Northern California Record

Sunday, April 5, 2020

Citing 'Common Decency Act,' Zillow escapes $60 million dollar judgment

Federal Court

By Juliette Fairley | Mar 23, 2020

real estate | Pixabay

A man whose luxury property was erroneously posted as sold on Zillow is appealing a federal judge’s dismissal of his complaint that demands recompense of $60 million.

The plaintiff sued Zillow Group in the U.S. District Court of the Central District of California under the name 924 Bel Air Road, LLC, alleging that Zillow damaged the perception of the property in question by allowing an anonymous poster to publish false information that removed it from the elite status of a $100 million-plus property.

"Plaintiff has been unable to sell the Property," wrote plaintiff's attorney Ronald Richards in the complaint. "Potential buyers believe that the Property, in fact, was sold and the market is now permanently infected with false information that the property sold below $100M, $60M under the listing price. It is a very small market in this space. For the Property to be labeled sold numerous times million [sic] of dollars below the listing price corrupts the listing price dramatically."

924 Bel Air Road LLC is owned by prolific Los Angeles homebuilder Bruce Makowsky, according to the complaint. 

“Defendants were negligent in that they did not immediately take down the false information after Plaintiff complained to Zillow. The Defendants have no mechanism to halt these illegal claims of ownership and illegal claims of sales of property that never happened,” the complaint states.

But in a motion to dismiss, Zillow's counsel claims immunity under the Communications Decency Act (CDA), which protects from liability a provider or user of an interactive computer service whom a plaintiff seeks to treat, under a state law cause of action, as a publisher or speaker of information provided by another information content provider.

"Absent any facts alleging a special relationship between Bel Air and Zillow, there was no legal duty under these circumstances," stated Zillow's counsel Sean D. Meenan in his pleading. "And without such a duty, Bel Air’s negligence claim must be dismissed."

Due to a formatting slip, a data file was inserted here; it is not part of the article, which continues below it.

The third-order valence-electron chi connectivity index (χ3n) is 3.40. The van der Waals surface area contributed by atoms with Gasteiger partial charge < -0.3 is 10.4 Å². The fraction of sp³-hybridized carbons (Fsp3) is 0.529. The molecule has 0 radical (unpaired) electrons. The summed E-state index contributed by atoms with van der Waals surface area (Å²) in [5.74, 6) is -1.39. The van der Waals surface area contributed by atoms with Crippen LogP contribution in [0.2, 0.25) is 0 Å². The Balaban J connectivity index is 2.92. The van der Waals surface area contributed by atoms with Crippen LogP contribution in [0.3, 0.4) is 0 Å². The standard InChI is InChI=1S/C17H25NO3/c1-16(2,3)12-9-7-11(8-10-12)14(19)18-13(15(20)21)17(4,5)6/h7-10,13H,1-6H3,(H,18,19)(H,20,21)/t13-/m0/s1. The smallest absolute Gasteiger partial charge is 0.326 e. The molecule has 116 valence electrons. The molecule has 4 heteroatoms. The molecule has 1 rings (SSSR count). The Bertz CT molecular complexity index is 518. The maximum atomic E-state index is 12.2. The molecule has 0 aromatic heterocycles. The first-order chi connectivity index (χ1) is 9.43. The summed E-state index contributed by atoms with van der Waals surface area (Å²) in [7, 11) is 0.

So, on Feb. 18, U.S. District Judge Otis Wright granted the dismissal, stating in his opinion that the online platform is immune based on the CDA.

"The duty that Bel Air alleges Zillow violated, to monitor new users and prevent or remove false claims or postings, derives from Zillow’s status and conduct as a publisher," wrote Judge Wright in his ruling. "Bel Air’s protestations of “novelty” and attempts to circumvent CDA immunity by using new labels for what is inherently publisher’s conduct do not change this claim’s fundamental character."

Plaintiff 924 Bel Air Road, LLC appealed Judge Wright's decision to the 9th Circuit Court of Appeals on March 17.

Zillow isn't the only online platform that has been fending off lawsuits under the CDA. AirBnB and Uber are common targets as well, according to media reports.

"It is unreasonable to hold content publishers accountable for all of the information on their websites, particularly when they are interactive and subject to revision by the public," said Kyla Christoffersen Powell, president and CEO of the Civil Justice Association of California (CJAC) ."We applaud the federal district court for dismissing this unwarranted lawsuit. Allowing lawsuits like this to go forward would mean fewer beneficial websites for consumers."

However, critics of the CDA argue that it was established before internet companies began to profit from posts.

"Not any of these internet platforms like Zillow, Uber or AirBnB have been held liable based solely upon on an improper, inaccurate or incorrect listing so I am in favor of advocating to Congress that it should revisit the CDA," said Brian Kabateck, an attorney with KBK Lawyers in Los Angeles. "The real issue is that Zillow and other websites have protection under a law that is outdated."

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